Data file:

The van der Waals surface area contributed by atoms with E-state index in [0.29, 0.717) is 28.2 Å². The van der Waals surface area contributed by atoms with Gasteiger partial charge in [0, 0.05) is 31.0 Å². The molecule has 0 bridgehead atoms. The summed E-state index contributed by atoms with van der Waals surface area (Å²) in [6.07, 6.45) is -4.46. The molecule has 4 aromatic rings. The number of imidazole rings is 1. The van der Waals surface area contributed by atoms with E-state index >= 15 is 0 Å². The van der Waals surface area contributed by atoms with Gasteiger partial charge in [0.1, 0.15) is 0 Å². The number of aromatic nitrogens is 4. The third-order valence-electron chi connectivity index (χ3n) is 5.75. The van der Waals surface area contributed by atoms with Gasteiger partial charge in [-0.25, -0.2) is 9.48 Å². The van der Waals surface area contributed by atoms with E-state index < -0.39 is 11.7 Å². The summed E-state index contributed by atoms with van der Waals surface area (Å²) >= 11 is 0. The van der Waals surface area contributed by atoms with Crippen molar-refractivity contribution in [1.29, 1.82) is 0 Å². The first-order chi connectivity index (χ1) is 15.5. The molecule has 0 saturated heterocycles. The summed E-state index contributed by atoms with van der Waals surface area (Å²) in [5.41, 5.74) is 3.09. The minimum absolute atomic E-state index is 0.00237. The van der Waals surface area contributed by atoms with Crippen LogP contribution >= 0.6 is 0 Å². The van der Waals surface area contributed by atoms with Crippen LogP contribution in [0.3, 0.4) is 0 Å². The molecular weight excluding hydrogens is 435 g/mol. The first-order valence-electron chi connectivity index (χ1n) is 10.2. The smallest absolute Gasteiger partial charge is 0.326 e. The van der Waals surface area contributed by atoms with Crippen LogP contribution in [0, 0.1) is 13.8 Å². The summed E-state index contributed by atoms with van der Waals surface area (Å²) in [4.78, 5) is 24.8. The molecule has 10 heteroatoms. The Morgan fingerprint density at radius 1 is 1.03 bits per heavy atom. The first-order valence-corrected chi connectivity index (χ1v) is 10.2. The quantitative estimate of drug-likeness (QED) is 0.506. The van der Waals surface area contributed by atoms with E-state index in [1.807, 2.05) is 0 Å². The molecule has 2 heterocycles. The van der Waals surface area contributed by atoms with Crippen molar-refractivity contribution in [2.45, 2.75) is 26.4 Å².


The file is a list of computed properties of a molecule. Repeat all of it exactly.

The van der Waals surface area contributed by atoms with E-state index in [0.29, 0.717) is 28.2 Å². The van der Waals surface area contributed by atoms with Gasteiger partial charge in [0, 0.05) is 31.0 Å². The molecule has 0 bridgehead atoms. The summed E-state index contributed by atoms with van der Waals surface area (Å²) in [6.07, 6.45) is -4.46. The molecule has 4 aromatic rings. The number of imidazole rings is 1. The van der Waals surface area contributed by atoms with E-state index >= 15 is 0 Å². The van der Waals surface area contributed by atoms with Gasteiger partial charge in [0.1, 0.15) is 0 Å². The number of aromatic nitrogens is 4. The third-order valence-electron chi connectivity index (χ3n) is 5.75. The van der Waals surface area contributed by atoms with Gasteiger partial charge in [-0.25, -0.2) is 9.48 Å². The van der Waals surface area contributed by atoms with E-state index < -0.39 is 11.7 Å². The summed E-state index contributed by atoms with van der Waals surface area (Å²) >= 11 is 0. The van der Waals surface area contributed by atoms with Crippen molar-refractivity contribution in [1.29, 1.82) is 0 Å². The first-order chi connectivity index (χ1) is 15.5. The molecule has 0 saturated heterocycles. The summed E-state index contributed by atoms with van der Waals surface area (Å²) in [5.41, 5.74) is 3.09. The minimum absolute atomic E-state index is 0.00237. The van der Waals surface area contributed by atoms with Crippen LogP contribution >= 0.6 is 0 Å². The van der Waals surface area contributed by atoms with Crippen LogP contribution in [0.3, 0.4) is 0 Å². The molecular weight excluding hydrogens is 435 g/mol. The first-order valence-electron chi connectivity index (χ1n) is 10.2. The smallest absolute Gasteiger partial charge is 0.326 e. The van der Waals surface area contributed by atoms with Crippen LogP contribution in [0, 0.1) is 13.8 Å². The summed E-state index contributed by atoms with van der Waals surface area (Å²) in [4.78, 5) is 24.8. The molecule has 10 heteroatoms. The Morgan fingerprint density at radius 1 is 1.03 bits per heavy atom. The first-order valence-corrected chi connectivity index (χ1v) is 10.2. The quantitative estimate of drug-likeness (QED) is 0.506. The van der Waals surface area contributed by atoms with E-state index in [1.807, 2.05) is 0 Å². The molecule has 2 heterocycles. The van der Waals surface area contributed by atoms with Crippen molar-refractivity contribution in [2.45, 2.75) is 26.4 Å².